The same goes for any administrative/government corruption in the Arab countries. The topic can be discussed only if it pertains to the PNA or to the performance of its autonomous government. Naturally, this refers to Arab satellite stations that are only loosely connected with Arab governments, or that are, at least, not subject to tight censorship, and they are largely those stations that have taken Europe or Qatar as their base of operation. Clearly, the above-mentioned example points to some sort of professional and psychological schizophrenia in the departments or news rooms of these stations: there is a readiness on the part of their staff to address the issues of human rights and corruption when the opportunity arises. This opportunity, however, is confined only to Israel and Palestine.

A New Facet in the Arab Media

As for the local or government satellite stations, they have a pact among themselves, whereby each country withholds transmission of any sensitive material about another Arab country, unless some sort of enmity exists between any two countries at any particular moment. One can say that no mentionable change has taken place in the media policy of the official satellite stations.
The discussion here, then, relates only to the new satellite stations, i.e., ANN, Al-Jazeera, mbc (and sometimes Orbit and ART, as the latter deal mainly with cultural and entertainment programs and do not overly concern themselves with news).
ANN, Al-Jazeera and mbc, undoubtedly, present a new facet in the Arab media. The manner with which these stations are dealing with the Arab-Israeli conflict has given rise to a lot of discussion in Arab political and cultural circles. Does this new approach imply an approval on the part of these stations of a cultural openness to Israel? Of course not!
However, it is self-evident that these stations (and, probably, this is their distinctive feature) seek to deal with the Arab-Israeli conflict with candor; in other words, presenting the news with a great degree of balance and opening the door to Israelis to talk across their screens, thus allowing the Arab viewer to get first-hand information on the Israeli position.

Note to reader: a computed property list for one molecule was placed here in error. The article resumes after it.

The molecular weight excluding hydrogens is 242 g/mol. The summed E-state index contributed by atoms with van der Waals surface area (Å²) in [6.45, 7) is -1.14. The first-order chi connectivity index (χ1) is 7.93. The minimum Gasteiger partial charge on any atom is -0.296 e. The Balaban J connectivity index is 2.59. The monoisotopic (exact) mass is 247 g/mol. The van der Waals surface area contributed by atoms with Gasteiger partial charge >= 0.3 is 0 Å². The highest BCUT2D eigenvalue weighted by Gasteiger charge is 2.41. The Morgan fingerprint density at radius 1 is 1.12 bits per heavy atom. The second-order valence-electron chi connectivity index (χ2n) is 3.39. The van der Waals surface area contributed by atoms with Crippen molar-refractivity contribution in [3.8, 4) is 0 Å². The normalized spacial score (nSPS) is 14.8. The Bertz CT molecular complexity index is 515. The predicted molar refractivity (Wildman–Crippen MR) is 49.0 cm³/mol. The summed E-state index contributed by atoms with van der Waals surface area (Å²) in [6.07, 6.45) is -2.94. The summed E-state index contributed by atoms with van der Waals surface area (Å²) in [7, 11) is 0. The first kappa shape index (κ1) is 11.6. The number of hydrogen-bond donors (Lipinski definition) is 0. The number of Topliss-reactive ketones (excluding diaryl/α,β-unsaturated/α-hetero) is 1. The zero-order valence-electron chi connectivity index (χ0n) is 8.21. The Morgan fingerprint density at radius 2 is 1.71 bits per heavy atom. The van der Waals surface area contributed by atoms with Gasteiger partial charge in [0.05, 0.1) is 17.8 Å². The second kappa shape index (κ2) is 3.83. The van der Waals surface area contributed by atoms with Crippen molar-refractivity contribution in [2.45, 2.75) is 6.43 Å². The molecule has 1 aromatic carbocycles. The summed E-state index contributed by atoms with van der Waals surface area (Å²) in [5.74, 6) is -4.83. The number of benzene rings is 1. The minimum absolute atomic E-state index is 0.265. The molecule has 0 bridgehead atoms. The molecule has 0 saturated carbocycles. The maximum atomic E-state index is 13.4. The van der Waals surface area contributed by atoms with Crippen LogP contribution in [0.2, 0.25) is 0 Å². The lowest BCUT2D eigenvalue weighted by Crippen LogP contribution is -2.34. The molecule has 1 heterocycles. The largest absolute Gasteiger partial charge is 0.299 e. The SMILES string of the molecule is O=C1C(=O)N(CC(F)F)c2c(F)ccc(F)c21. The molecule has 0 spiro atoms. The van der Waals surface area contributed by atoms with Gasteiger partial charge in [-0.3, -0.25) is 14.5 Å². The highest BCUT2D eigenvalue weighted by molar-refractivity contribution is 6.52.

It does not necessarily mean that this will effect a greater change on the level of understanding between Arabs and Israelis. Opening the door to the Israeli prime minister, Binyamin Netanyahu, for example, to talk to the Arab viewer through a television interview (as happened with Orbit and mbc) does not mean that the Arab viewer will comprehend the Israeli government position. The only difference is that the Israeli position does not necessarily pass through the selective filter of the censor.

Presenting Programs about the Jewish State

Undoubtedly, this practice helps to promote a deeper and more serious comprehension of the Jewish state, but, again, this does not mean the Arab viewer gets any closer to the Israeli concept of the peace process. Rather, it constitutes, in my opinion, a sound basis for the Arab viewer to take up a position and embrace a stance and a cultural vision predicated on a lesser degree of selectivity.
There is another very important factor regarding Arab satellite news. This relates to the source of information on Palestine and Israel: firstly, the fact that these stations enjoy the presence of correspondents based in Jerusalem and Ramallah, placing them closer to the source of news or events. Secondly, these satellite stations do the work, even if European and American agencies determine their news agenda, since these agencies are the primary source of news to different media networks worldwide. This situation, albeit negative from the standpoint of the Arab viewer, helps to minimize selectivity.
News does play a role in connection with the peace process, and also has an impact on the socio-political changes in the Arab world, and can probably reflect the degree of democracy in the political life of these countries.
Finally, in the Arab satellite stations, it should be pointed out that entertainment programs take the lion's share of the programs at the expense of cultural programs or news. This is an increasingly common phenomenon, seen against the background of a trend that chooses to adhere to market requirements. There is also a reluctance on the part of what we have termed "new stations" and new Arab media to depend on government subsidies and help, and they desire to achieve profits that would assure them a greater degree of autonomy.
This link with the market means a bigger tie with the Gulf, one that is not less than the political ties with the governments of these Gulf states, because 88 percent of the advertisment market on these satellite stations is that of the Arab Gulf states.